Will we still have a downturn? You can expect one. But so can you expect the government to respond in all the ways they can to ensure it isn’t catastrophic.

Zoom out

Zooming out requires that instead of looking at just the activities of a day, you look at a week. Instead of a week, you look at a month, and instead of looking at a month, you look at 5 or more years.

Doing so should be enough to calm the nerves. Don’t look at your investment position. Just look at history.

Talking about history…

Knowing history 

History shows that market downturns are not the exception, they are the norm. Sometimes, the market loses 5% value, other times it is 10% and sometimes it is 40 or 50%. Nothing is strange. downturns are a feature of the market, not a bug.

Morgan Housel has a beautiful line about this: If markets never fell they wouldn’t be risky and if they weren’t risky they’d get really expensive and when they get expensive they fall.

So dust your history book and know that market falls are part of the game and it will be irresponsible to not expect them. Not expecting them is a recipe for their occurrence.

downturns will happen, no one knows when and in what magnitude. But you can’t wish them away and acting irrationally during downturns can cost you more than you can imagine.

The market you are invested in matters

By market, I mean country. If you are invested in the US, all that I’ve said so far stands.

If it’s any other country, you have more boxes to tick and the best course of action might be to run out of the market.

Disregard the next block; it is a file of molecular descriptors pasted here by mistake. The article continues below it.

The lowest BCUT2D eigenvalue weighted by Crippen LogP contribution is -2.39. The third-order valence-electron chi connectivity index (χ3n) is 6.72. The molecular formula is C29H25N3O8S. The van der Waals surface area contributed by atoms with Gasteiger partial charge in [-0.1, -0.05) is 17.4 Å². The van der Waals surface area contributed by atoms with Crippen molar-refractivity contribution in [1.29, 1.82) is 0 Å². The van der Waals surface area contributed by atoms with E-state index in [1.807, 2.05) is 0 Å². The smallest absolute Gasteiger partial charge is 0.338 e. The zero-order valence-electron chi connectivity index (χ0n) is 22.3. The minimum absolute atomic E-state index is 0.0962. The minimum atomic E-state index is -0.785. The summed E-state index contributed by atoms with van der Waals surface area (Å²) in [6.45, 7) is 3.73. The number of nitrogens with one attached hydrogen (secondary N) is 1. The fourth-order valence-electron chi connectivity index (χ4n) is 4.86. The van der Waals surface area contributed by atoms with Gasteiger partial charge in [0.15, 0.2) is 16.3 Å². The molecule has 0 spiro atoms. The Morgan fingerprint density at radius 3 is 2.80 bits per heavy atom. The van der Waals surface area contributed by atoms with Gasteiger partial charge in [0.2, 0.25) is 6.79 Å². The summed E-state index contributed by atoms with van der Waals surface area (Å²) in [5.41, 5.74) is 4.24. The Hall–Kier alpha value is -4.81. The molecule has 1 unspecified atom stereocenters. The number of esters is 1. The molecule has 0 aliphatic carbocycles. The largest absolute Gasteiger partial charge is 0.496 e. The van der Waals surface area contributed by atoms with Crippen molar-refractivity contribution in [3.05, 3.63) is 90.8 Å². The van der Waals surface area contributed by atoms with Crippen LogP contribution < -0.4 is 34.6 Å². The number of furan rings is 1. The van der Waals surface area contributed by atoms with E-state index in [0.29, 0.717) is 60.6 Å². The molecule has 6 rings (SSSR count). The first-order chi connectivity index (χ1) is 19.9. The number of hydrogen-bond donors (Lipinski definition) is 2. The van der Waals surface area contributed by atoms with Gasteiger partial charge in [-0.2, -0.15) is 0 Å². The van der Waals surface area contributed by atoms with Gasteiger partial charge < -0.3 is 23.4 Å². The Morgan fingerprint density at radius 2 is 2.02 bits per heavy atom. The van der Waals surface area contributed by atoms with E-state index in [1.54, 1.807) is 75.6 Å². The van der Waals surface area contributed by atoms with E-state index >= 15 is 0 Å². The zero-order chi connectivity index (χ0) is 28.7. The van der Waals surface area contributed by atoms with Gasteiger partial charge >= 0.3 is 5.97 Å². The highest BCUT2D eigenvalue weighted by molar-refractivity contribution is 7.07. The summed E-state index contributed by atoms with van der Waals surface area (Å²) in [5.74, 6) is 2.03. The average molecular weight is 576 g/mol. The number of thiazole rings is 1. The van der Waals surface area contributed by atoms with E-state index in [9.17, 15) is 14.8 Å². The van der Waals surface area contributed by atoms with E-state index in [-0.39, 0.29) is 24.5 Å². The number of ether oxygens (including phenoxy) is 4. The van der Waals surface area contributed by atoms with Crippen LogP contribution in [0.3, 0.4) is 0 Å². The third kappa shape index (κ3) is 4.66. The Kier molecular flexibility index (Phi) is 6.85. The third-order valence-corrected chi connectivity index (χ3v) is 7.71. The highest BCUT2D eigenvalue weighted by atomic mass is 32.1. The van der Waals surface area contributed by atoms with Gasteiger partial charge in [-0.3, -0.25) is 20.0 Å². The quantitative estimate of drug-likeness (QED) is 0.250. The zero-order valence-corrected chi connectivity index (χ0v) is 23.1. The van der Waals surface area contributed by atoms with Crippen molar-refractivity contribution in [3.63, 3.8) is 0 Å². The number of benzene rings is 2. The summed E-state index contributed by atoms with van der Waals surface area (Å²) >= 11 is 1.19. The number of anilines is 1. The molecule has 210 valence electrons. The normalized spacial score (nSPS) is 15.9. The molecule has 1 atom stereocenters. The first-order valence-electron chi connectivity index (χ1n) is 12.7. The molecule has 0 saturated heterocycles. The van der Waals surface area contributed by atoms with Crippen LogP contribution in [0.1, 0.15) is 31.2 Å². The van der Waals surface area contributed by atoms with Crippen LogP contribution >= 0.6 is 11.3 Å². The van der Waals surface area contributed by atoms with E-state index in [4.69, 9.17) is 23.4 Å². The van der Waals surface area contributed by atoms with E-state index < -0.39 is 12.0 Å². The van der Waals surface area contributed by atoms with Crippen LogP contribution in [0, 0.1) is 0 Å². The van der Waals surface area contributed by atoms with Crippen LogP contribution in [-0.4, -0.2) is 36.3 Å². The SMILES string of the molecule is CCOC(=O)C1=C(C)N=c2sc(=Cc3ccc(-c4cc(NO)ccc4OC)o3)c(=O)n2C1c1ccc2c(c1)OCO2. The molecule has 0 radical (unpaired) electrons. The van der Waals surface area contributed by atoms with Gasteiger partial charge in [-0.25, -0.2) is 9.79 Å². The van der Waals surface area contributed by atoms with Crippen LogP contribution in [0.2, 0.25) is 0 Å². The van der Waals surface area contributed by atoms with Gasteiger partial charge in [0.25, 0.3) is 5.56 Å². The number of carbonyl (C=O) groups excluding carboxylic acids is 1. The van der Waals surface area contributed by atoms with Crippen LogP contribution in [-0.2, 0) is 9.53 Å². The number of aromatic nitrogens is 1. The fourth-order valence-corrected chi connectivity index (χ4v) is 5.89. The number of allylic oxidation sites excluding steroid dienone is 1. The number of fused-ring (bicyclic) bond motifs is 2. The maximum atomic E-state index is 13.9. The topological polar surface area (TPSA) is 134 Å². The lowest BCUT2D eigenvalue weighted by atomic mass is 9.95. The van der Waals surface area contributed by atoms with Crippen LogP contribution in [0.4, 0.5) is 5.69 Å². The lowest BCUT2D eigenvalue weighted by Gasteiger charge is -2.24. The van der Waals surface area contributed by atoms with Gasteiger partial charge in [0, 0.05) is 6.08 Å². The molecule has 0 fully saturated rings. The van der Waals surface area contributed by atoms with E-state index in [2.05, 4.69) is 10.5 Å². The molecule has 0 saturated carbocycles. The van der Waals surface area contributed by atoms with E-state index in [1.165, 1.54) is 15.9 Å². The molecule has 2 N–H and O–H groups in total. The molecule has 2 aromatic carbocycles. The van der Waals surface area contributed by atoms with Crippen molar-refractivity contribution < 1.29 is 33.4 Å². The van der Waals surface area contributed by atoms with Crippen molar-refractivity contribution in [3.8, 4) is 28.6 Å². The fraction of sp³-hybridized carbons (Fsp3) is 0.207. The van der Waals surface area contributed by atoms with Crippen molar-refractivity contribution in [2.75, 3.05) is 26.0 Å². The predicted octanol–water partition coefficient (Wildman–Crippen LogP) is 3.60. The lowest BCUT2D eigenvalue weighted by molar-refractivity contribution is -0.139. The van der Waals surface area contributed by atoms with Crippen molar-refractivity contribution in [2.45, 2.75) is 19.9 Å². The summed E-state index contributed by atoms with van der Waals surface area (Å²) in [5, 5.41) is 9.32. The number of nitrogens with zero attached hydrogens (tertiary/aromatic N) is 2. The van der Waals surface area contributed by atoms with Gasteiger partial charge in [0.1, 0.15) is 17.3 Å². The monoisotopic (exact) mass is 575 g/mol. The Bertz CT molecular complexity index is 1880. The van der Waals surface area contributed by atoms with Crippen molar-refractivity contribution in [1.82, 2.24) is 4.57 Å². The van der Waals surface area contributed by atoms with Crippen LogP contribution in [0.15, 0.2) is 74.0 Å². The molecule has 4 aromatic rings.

Box 1: how strong is the economy? A strong economy has a direct impact on the stock market. An economy that is growing and strong will have more companies on the stock exchange seeking capital and growing revenue and earnings. Otherwise, they will go very bad just like the economy.

Box 2: how rich is the government? If the government is full of backward policies that do not encourage innovation and entrepreneurship, it’s not a good place to be. Is the government able to meet its obligations internally and externally? It’s also a measure of how rich the government is.

Box 3: consider many other things like per capita income, dollar reserve, and more. 

Dealing with a market downturn is hard and all I’ve done so far is to help you approach it with logic. But I know very well that logic is never enough for us when it comes to dealing with money. There is no hiding in this, logic is never enough for me as well. We all need to deal with the psychology of it as well.

In the 4 horsemen apocalypse of the Stock market, I noted that fear, great hope, and ignorance are factors that we all must watch against as investors. Ignorance is well cubed with facts and logic and I’ve laid that out so far in this article.

Fear, greed, and hope are emotions. Logic and facts are never enough to take care of them. You need to be aware of them and recognize when you are being influenced by them. Recognition is the beginning of dealing with emotions.

And the goal is to bring yourself back to a place of acting based on knowledge.